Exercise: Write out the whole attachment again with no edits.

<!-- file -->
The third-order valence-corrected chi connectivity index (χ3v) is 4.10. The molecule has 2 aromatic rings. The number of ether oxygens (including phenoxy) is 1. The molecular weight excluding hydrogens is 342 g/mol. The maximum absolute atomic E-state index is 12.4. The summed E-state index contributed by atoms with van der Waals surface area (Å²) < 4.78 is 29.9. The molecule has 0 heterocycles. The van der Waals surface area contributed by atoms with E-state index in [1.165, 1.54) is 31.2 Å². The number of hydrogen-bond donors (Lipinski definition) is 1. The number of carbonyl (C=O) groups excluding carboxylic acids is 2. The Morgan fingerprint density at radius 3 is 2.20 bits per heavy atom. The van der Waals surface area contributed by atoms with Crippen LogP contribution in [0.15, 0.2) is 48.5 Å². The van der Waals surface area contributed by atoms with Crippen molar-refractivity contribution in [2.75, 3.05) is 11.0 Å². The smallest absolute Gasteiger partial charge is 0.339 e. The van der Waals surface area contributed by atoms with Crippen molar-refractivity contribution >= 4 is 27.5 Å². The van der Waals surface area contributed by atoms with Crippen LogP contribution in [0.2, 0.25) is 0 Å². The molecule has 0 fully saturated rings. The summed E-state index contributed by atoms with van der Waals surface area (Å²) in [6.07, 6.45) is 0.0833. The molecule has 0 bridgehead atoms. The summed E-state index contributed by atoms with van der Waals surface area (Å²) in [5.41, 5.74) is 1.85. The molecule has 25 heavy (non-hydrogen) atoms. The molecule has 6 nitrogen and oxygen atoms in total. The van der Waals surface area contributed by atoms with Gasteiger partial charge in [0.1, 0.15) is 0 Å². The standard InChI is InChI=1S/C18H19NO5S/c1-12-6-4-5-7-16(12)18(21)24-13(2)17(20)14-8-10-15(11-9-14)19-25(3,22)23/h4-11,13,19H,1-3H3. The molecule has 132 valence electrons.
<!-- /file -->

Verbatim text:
The third-order valence-corrected chi connectivity index (χ3v) is 4.10. The molecule has 2 aromatic rings. The number of ether oxygens (including phenoxy) is 1. The molecular weight excluding hydrogens is 342 g/mol. The maximum absolute atomic E-state index is 12.4. The summed E-state index contributed by atoms with van der Waals surface area (Å²) < 4.78 is 29.9. The molecule has 0 heterocycles. The van der Waals surface area contributed by atoms with E-state index in [1.165, 1.54) is 31.2 Å². The number of hydrogen-bond donors (Lipinski definition) is 1. The number of carbonyl (C=O) groups excluding carboxylic acids is 2. The Morgan fingerprint density at radius 3 is 2.20 bits per heavy atom. The van der Waals surface area contributed by atoms with Crippen LogP contribution in [0.15, 0.2) is 48.5 Å². The van der Waals surface area contributed by atoms with Crippen molar-refractivity contribution in [2.75, 3.05) is 11.0 Å². The smallest absolute Gasteiger partial charge is 0.339 e. The van der Waals surface area contributed by atoms with Crippen molar-refractivity contribution >= 4 is 27.5 Å². The van der Waals surface area contributed by atoms with Crippen LogP contribution in [0.2, 0.25) is 0 Å². The molecule has 0 fully saturated rings. The summed E-state index contributed by atoms with van der Waals surface area (Å²) in [6.07, 6.45) is 0.0833. The molecule has 0 bridgehead atoms. The summed E-state index contributed by atoms with van der Waals surface area (Å²) in [5.41, 5.74) is 1.85. The molecule has 25 heavy (non-hydrogen) atoms. The molecule has 6 nitrogen and oxygen atoms in total. The van der Waals surface area contributed by atoms with Gasteiger partial charge in [0.1, 0.15) is 0 Å². The standard InChI is InChI=1S/C18H19NO5S/c1-12-6-4-5-7-16(12)18(21)24-13(2)17(20)14-8-10-15(11-9-14)19-25(3,22)23/h4-11,13,19H,1-3H3. The molecule has 132 valence electrons.